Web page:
Neil Gaiman’s highly anticipated return to The Sandman marks a revival of the Vertigo line, and some of the most stunning art you’ll see this year.
It’s hard to believe that it has been 25 years since the debut of Neil Gaiman’s The Sandman, one of the author’s first seminal works and the flagship of the launch of Vertigo Comics. It’s appropriate that for the company’s 20th anniversary, as Vertigo re-imagines itself for the next chapter of their journey, Gaiman returns to re-spark the Dream and once again show the comic book world how to seamlessly merge art and language into a sequential medium.
In the earliest issues of The Sandman, we witness the imprisonment of Dream in a glass case for decades by a Crowley-like magician, and there is brief mention of his journey there. In this dense prequel, Gaiman opens up the universe to various aspects of Dream’s persona, opening on a plant-like creature that is one such iteration. In First World War Britain, the actions of the Corinthian attract the attention of the Dream King, drawing him closer to his fate.
Where the original run of The Sandman was Gaiman finding his voice in the comic book world, he returns to the landscape he created at the height of his powers. Gaiman’s love of literature is woven into the pages, using the motif of a book to frame his origin story. The (re)introduction of the Corinthian, Merv Pumpkinhead and some of Dream King’s siblings such as Death never feels as though it is one running inside reference, with new readers just as readily able to slip into this fable with minimal knowledge of the character’s rich history.
Keeping alive the tradition of phenomenal art, following the likes of Sam Kieth, Dave McKean and Mike Dringenberg on the original run, The Sandman: Overture appears to be a book that was designed purely for J.H. Williams III to show-off. After a multilayered universe on the opening page, the Batwoman artist is given a plethora of double-page spreads to work with, using the Corinthian’s distinctive “teeth” to frame panels, along with the pages of a book or a less restrictive spiral to encompass the otherworldly pages. Maestro colourist Dave Stewart (Hellboy) seems to find colours that we didn’t know existed, from the rainbow colours of Dream’s transitions to the complete absence of colour in simple line-art inserts. The term ‘surreal’ gets misused far too often, but the abstraction of some of these panels makes it the most apt description for this debut issue.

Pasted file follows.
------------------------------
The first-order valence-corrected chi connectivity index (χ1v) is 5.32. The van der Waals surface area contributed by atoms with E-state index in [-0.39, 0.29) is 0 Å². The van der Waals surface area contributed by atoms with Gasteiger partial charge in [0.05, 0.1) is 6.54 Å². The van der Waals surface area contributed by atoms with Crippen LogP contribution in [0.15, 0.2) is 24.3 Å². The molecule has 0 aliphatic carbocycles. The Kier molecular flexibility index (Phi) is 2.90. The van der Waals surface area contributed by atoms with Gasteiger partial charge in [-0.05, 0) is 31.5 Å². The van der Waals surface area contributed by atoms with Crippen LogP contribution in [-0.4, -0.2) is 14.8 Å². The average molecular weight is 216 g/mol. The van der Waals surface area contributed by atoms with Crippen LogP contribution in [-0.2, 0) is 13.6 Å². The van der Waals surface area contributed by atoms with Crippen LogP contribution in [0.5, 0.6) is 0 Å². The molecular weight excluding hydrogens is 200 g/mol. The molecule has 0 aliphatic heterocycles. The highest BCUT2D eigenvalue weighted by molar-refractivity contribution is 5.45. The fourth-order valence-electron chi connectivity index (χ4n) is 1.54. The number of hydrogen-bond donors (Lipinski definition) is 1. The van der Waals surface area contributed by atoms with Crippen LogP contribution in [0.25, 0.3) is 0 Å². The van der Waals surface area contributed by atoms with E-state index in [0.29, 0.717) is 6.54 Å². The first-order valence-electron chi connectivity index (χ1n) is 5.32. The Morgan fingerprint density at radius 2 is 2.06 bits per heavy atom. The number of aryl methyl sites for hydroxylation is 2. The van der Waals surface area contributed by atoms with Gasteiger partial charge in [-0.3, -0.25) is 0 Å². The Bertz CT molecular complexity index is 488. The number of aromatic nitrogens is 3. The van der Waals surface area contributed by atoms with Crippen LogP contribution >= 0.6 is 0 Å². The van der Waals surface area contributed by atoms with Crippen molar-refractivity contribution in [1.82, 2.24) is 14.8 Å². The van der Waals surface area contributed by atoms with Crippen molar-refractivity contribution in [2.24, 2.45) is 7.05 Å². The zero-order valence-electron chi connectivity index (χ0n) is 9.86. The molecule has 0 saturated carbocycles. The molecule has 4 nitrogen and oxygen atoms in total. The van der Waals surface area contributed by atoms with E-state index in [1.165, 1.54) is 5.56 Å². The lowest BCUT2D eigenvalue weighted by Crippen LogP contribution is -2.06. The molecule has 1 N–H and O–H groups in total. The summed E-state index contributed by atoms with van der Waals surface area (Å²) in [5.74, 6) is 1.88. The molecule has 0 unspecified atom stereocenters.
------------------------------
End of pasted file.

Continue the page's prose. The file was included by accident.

The Sandman: Overture is the wonderful place where art and storytelling co-mixes with waking dreams, vividly bringing back to life a modern classic in a way that exceeds expectations. The final splash pages reveal a cornucopia of detail that readers will go over with a fine comb, including a few surprising appearances if you look closely. Due out bi-monthly as a limited series, the wait will be all the harder for the high quality of this first new issue. An essential piece of reading.
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